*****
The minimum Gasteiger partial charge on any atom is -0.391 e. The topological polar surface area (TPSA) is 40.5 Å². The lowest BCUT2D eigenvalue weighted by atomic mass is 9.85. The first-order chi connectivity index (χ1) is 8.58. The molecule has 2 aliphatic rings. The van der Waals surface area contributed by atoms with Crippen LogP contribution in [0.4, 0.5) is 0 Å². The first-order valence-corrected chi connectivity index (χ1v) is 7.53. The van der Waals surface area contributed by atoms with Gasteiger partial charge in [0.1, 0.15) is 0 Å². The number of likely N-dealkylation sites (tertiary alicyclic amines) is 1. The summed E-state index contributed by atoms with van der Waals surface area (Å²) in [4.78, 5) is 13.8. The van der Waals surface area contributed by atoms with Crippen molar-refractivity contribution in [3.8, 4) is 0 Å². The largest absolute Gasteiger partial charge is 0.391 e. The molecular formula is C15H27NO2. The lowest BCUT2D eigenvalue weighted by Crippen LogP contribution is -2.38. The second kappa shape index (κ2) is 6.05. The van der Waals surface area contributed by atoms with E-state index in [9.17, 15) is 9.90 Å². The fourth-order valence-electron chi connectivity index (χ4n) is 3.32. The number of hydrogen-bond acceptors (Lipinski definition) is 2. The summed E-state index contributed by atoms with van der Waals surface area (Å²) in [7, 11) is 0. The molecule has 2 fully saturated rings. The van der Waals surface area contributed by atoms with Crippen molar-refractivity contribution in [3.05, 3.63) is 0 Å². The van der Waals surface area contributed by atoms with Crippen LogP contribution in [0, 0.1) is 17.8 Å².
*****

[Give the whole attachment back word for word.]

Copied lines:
The minimum Gasteiger partial charge on any atom is -0.391 e. The topological polar surface area (TPSA) is 40.5 Å². The lowest BCUT2D eigenvalue weighted by atomic mass is 9.85. The first-order chi connectivity index (χ1) is 8.58. The molecule has 2 aliphatic rings. The van der Waals surface area contributed by atoms with Crippen LogP contribution in [0.4, 0.5) is 0 Å². The first-order valence-corrected chi connectivity index (χ1v) is 7.53. The van der Waals surface area contributed by atoms with Gasteiger partial charge in [0.1, 0.15) is 0 Å². The number of likely N-dealkylation sites (tertiary alicyclic amines) is 1. The summed E-state index contributed by atoms with van der Waals surface area (Å²) in [4.78, 5) is 13.8. The van der Waals surface area contributed by atoms with Crippen molar-refractivity contribution in [3.8, 4) is 0 Å². The largest absolute Gasteiger partial charge is 0.391 e. The molecular formula is C15H27NO2. The lowest BCUT2D eigenvalue weighted by Crippen LogP contribution is -2.38. The second kappa shape index (κ2) is 6.05. The van der Waals surface area contributed by atoms with E-state index in [9.17, 15) is 9.90 Å². The fourth-order valence-electron chi connectivity index (χ4n) is 3.32. The number of hydrogen-bond acceptors (Lipinski definition) is 2. The summed E-state index contributed by atoms with van der Waals surface area (Å²) in [7, 11) is 0. The molecule has 2 fully saturated rings. The van der Waals surface area contributed by atoms with Crippen molar-refractivity contribution in [3.05, 3.63) is 0 Å². The van der Waals surface area contributed by atoms with Crippen LogP contribution in [0, 0.1) is 17.8 Å².